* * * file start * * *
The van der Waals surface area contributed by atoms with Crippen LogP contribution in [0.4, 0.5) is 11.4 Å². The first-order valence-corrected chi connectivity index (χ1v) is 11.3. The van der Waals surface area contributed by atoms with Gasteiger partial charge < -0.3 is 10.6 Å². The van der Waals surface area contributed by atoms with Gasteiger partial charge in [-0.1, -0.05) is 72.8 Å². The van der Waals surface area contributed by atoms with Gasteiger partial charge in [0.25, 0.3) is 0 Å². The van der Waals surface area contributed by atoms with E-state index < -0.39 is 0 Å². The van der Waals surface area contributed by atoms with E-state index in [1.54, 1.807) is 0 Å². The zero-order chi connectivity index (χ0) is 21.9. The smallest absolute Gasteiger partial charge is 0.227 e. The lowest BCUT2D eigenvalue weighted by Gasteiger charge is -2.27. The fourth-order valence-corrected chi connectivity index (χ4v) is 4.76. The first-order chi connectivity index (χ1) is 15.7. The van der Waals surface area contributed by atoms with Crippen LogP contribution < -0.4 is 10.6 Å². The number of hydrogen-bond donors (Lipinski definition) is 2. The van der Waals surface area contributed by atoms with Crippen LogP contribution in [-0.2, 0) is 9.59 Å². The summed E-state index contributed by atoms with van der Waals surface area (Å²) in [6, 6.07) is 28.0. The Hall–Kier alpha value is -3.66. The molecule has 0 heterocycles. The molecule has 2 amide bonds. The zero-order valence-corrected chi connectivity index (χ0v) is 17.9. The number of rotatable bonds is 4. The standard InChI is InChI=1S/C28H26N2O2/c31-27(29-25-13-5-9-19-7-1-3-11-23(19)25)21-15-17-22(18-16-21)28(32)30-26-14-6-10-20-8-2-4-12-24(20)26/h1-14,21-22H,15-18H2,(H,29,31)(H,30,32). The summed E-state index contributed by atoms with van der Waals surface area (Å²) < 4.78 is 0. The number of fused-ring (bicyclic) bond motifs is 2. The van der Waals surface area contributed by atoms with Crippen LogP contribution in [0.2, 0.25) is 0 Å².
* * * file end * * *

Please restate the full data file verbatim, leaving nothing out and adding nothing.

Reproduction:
The van der Waals surface area contributed by atoms with Crippen LogP contribution in [0.4, 0.5) is 11.4 Å². The first-order valence-corrected chi connectivity index (χ1v) is 11.3. The van der Waals surface area contributed by atoms with Gasteiger partial charge < -0.3 is 10.6 Å². The van der Waals surface area contributed by atoms with Gasteiger partial charge in [-0.1, -0.05) is 72.8 Å². The van der Waals surface area contributed by atoms with Gasteiger partial charge in [0.25, 0.3) is 0 Å². The van der Waals surface area contributed by atoms with E-state index < -0.39 is 0 Å². The van der Waals surface area contributed by atoms with E-state index in [1.54, 1.807) is 0 Å². The zero-order chi connectivity index (χ0) is 21.9. The smallest absolute Gasteiger partial charge is 0.227 e. The lowest BCUT2D eigenvalue weighted by Gasteiger charge is -2.27. The fourth-order valence-corrected chi connectivity index (χ4v) is 4.76. The first-order chi connectivity index (χ1) is 15.7. The van der Waals surface area contributed by atoms with Crippen LogP contribution < -0.4 is 10.6 Å². The number of hydrogen-bond donors (Lipinski definition) is 2. The van der Waals surface area contributed by atoms with Crippen LogP contribution in [-0.2, 0) is 9.59 Å². The summed E-state index contributed by atoms with van der Waals surface area (Å²) in [6, 6.07) is 28.0. The Hall–Kier alpha value is -3.66. The molecule has 0 heterocycles. The molecule has 2 amide bonds. The zero-order valence-corrected chi connectivity index (χ0v) is 17.9. The number of rotatable bonds is 4. The standard InChI is InChI=1S/C28H26N2O2/c31-27(29-25-13-5-9-19-7-1-3-11-23(19)25)21-15-17-22(18-16-21)28(32)30-26-14-6-10-20-8-2-4-12-24(20)26/h1-14,21-22H,15-18H2,(H,29,31)(H,30,32). The summed E-state index contributed by atoms with van der Waals surface area (Å²) < 4.78 is 0. The number of fused-ring (bicyclic) bond motifs is 2. The van der Waals surface area contributed by atoms with Crippen LogP contribution in [0.2, 0.25) is 0 Å².